If capital punishment is not barbarous enough, once practiced in countries like France whose “off with the head” and the hideous guillotine smacked of middle-ages darkness, India’s decision to hang the 1993 Mumbai serial blast convict, Yakub Memon, on his birthday was barbarity beyond belief for a nation where Gandhi and Buddha preached compassion, tolerance and non-violence.
Memon turned 54 on Thursday, and at 6.30 that morning, he was hanged to death in a Nagpur jail. A day later, is his daughter’s birthday who will be 22 — a child Memon never saw growing up, for he was incarcerated all those years. Yes, 22 years in prison, and, horror of horrors, he was executed at the end of this long, long, often solitary, confinement.
Thursday also saw the cremation of a former Indian President, Abdul Kalam, a poor fisherman’s son who rose to hold the country’s highest office. Fondly called People’s President, because of his disarming humility, Kalam was a distinguished rocket scientist and had sent all mercy petitions — barring one — filed by convicts about to hang, back to the administration for reconsideration. Staunchly against capital punishment, Kalam used this as a ploy to delay executions.
The present President, Pranab Mukherjee, rejected not one but two mercy pleas of Yakub, while a three-member Supreme Court upheld his execution just hours before the hangman pulled the lever.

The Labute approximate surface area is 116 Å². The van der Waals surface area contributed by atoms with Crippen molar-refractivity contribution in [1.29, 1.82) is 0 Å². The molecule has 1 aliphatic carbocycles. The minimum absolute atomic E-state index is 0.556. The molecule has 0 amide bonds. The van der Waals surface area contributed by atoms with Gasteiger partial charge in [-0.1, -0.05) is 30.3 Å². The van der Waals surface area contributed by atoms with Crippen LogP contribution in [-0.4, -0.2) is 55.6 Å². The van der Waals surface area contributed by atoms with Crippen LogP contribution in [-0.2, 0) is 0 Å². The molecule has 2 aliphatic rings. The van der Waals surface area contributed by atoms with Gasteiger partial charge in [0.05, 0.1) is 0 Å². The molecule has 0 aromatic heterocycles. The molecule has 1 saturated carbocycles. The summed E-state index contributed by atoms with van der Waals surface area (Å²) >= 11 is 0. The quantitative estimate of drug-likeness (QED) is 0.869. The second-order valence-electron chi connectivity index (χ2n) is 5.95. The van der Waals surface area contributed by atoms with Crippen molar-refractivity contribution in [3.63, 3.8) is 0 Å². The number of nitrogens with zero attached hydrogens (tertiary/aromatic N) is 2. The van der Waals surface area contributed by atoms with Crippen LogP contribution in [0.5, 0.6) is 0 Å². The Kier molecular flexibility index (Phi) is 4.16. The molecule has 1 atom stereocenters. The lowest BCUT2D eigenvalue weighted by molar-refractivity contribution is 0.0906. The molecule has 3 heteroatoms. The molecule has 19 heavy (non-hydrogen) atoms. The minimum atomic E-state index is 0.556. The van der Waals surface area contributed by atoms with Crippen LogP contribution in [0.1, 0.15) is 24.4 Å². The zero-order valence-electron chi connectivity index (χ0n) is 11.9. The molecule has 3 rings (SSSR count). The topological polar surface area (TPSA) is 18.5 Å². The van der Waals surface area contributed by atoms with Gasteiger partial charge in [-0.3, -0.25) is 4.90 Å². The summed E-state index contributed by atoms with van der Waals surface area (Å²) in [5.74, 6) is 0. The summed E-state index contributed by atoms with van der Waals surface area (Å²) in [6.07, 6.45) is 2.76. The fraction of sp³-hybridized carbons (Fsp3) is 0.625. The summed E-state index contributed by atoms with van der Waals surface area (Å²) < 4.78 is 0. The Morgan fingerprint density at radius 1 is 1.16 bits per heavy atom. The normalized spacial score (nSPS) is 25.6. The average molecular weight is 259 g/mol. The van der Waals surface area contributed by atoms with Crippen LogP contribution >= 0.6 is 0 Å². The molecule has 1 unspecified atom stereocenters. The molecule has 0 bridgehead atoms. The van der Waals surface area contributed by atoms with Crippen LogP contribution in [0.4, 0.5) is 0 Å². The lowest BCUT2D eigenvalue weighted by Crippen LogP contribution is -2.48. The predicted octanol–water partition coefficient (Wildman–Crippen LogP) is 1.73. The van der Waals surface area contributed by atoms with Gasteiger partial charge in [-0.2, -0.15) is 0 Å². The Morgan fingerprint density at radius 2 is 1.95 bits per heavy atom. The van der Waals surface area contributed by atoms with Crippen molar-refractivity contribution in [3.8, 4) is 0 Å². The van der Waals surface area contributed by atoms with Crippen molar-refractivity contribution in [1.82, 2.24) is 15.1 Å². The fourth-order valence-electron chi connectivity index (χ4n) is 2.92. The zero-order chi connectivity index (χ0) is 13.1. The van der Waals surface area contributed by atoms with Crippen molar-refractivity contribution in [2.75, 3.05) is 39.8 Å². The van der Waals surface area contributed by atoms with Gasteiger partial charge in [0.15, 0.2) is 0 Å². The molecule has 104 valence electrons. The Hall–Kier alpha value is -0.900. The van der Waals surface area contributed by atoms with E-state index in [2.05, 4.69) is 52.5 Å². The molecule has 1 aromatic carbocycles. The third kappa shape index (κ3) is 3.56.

Memon was the only one of the 11 found guilty of the explosions –which left 257 people dead and many more wounded or maimed — to have been given the maximum sentence of death. The rest got life terms.
Strangely, India was alive to Memon’s last-ditch battles to save himself from the gallows, and the nation of over a billion citizens was sharply divided over whether Yakub should or should not hang. Though the division was often on the basis of religion, there were many, including prominent members of society, who stepped beyond such narrow parochialism to petition the government to spare Memon’s life. As far as one remembers, no other death-row convict had evoked such fiery debates.
Was it because, Yakub was only guilty of minor offences, like supplying arms or vehicles or money to those who masterminded the heinous crime — Yakub’s elder brother, Tiger Memon and Ibrahim Dawood — who continue to walk free in Pakistan and Dubai? Some judges and lawyers feel so. They aver that having failed to net the big fish, the authorities have settled for the small one.
There were others like a former Research and Analysis Wing officer, B. Raman, who averred that Yakub must not face the noose, because of mitigating factors. He is said to have voluntarily turned himself in to Indian law enforcers, helping them unearth information that for the first time linked Pakistan’s Inter Services Intelligence to the Mumbai blasts.